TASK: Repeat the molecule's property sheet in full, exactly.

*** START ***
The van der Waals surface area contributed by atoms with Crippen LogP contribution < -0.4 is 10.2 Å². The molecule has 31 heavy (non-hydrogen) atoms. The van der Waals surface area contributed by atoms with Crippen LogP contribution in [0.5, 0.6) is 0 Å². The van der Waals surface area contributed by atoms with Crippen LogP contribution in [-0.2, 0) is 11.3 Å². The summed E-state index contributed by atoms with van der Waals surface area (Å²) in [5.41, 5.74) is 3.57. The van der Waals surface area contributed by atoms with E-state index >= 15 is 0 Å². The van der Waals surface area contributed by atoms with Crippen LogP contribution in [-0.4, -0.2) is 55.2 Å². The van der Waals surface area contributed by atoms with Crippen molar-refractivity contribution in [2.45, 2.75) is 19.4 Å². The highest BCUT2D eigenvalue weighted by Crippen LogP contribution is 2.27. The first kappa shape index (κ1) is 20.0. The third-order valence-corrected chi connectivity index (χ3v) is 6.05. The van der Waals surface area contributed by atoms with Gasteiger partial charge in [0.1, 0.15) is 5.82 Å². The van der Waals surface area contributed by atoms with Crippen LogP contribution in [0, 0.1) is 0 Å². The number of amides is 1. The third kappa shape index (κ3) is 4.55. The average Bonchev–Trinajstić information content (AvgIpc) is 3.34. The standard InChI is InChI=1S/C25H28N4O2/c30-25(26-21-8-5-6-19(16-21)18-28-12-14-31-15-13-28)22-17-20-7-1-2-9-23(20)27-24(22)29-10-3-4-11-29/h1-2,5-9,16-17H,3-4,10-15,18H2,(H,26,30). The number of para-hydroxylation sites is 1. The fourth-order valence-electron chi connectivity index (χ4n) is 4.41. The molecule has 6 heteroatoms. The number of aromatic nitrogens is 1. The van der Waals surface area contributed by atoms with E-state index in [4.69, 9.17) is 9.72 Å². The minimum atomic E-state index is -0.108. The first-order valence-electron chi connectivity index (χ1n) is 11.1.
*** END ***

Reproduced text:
The van der Waals surface area contributed by atoms with Crippen LogP contribution < -0.4 is 10.2 Å². The molecule has 31 heavy (non-hydrogen) atoms. The van der Waals surface area contributed by atoms with Crippen LogP contribution in [0.5, 0.6) is 0 Å². The van der Waals surface area contributed by atoms with Crippen LogP contribution in [-0.2, 0) is 11.3 Å². The summed E-state index contributed by atoms with van der Waals surface area (Å²) in [5.41, 5.74) is 3.57. The van der Waals surface area contributed by atoms with E-state index >= 15 is 0 Å². The van der Waals surface area contributed by atoms with Crippen LogP contribution in [-0.4, -0.2) is 55.2 Å². The van der Waals surface area contributed by atoms with Crippen molar-refractivity contribution in [2.45, 2.75) is 19.4 Å². The highest BCUT2D eigenvalue weighted by Crippen LogP contribution is 2.27. The first kappa shape index (κ1) is 20.0. The third-order valence-corrected chi connectivity index (χ3v) is 6.05. The van der Waals surface area contributed by atoms with Gasteiger partial charge in [0.1, 0.15) is 5.82 Å². The van der Waals surface area contributed by atoms with Crippen LogP contribution in [0, 0.1) is 0 Å². The number of amides is 1. The third kappa shape index (κ3) is 4.55. The average Bonchev–Trinajstić information content (AvgIpc) is 3.34. The standard InChI is InChI=1S/C25H28N4O2/c30-25(26-21-8-5-6-19(16-21)18-28-12-14-31-15-13-28)22-17-20-7-1-2-9-23(20)27-24(22)29-10-3-4-11-29/h1-2,5-9,16-17H,3-4,10-15,18H2,(H,26,30). The number of para-hydroxylation sites is 1. The fourth-order valence-electron chi connectivity index (χ4n) is 4.41. The molecule has 6 heteroatoms. The number of aromatic nitrogens is 1. The van der Waals surface area contributed by atoms with E-state index in [4.69, 9.17) is 9.72 Å². The minimum atomic E-state index is -0.108. The first-order valence-electron chi connectivity index (χ1n) is 11.1.